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The Marijuana Issue
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A Casualty of America's Ugly War on Drugs

 

By James Donahue

During one of my last jobs as a working news reporter I regularly covered Circuit Court criminal cases in the rural Michigan community where I lived. Appearing before the judge that day was a young couple awaiting sentencing on marijuana charges. A lovely little girl was clinging tightly to her distraught mother.

I was angered by the twisted story I heard.

It seems that these two seemingly normal, hard working, middle-class people had their lives torn asunder because somebody burglarized their home.

If you have never had your house broken into, you probably don't understand the way the victim feels. My wife and I have been burglarized at least twice. That senseless act leaves a person feeling violated. The thought of strangers sneaking around in the dwelling where you live, picking up and handling your private personal things, and taking anything he or she desires, is difficult to deal with.

This young couple did what we are all programmed to do when we are burglarized. They called the police.

In their moment of distress, however, they forgot to get rid of a private stash of marijuana tucked away in a bedroom dresser, or perhaps in a closet. The burglars overlooked that packet of marijuana but the investigating officers didn't. The moment they found it, the man and his wife were victims all over again.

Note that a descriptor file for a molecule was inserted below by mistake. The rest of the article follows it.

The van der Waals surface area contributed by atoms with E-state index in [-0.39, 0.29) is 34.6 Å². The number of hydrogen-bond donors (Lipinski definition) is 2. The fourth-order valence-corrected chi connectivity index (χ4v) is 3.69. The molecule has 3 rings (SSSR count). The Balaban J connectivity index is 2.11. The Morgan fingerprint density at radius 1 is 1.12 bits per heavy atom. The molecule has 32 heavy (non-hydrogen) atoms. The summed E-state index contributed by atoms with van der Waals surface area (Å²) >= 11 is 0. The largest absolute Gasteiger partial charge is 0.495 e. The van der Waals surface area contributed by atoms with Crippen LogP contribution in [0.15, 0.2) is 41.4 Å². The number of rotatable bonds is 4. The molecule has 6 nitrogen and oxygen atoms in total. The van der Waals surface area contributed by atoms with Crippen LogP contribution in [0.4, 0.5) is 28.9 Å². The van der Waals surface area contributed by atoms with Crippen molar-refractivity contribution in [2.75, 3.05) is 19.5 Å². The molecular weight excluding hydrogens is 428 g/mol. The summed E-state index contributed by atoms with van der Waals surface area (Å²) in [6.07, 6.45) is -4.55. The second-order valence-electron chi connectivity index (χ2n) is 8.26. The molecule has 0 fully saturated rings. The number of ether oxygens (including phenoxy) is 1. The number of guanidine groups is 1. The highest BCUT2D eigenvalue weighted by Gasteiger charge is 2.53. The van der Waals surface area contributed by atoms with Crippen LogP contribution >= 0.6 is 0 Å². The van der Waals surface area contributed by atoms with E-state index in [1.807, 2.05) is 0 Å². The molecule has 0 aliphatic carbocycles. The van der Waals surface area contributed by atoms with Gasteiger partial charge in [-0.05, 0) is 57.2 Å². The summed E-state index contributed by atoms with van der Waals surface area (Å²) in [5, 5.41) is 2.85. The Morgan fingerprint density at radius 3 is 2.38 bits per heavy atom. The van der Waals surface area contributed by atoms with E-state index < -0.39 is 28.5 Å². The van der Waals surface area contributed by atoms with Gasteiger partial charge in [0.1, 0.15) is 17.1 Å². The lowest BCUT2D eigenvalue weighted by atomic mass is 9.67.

Instead of helping these distressed burglary victims, the police arrested them for possession of marijuana. In some twisted way, the police in Michigan appear to regard possessing marijuana a much more serious crime than breaking into someone's house and stealing things. I suspect the person who broke into this particular house sold the stolen items to get money to buy some cocaine or perhaps some heroin. I also suspect the thief remained at large and still burglarizing homes for drug money long after these victims felt his sting.

Now cocaine and heroin are dangerous and addictive drugs that need to be taken off the street. Addicts commit crimes to get their daily fix. I am told the craving for these drugs gets so severe, the user will do anything, including murder, to get money to buy them. In contrast, I am convinced that marijuana should not be listed among the prohibited "drugs."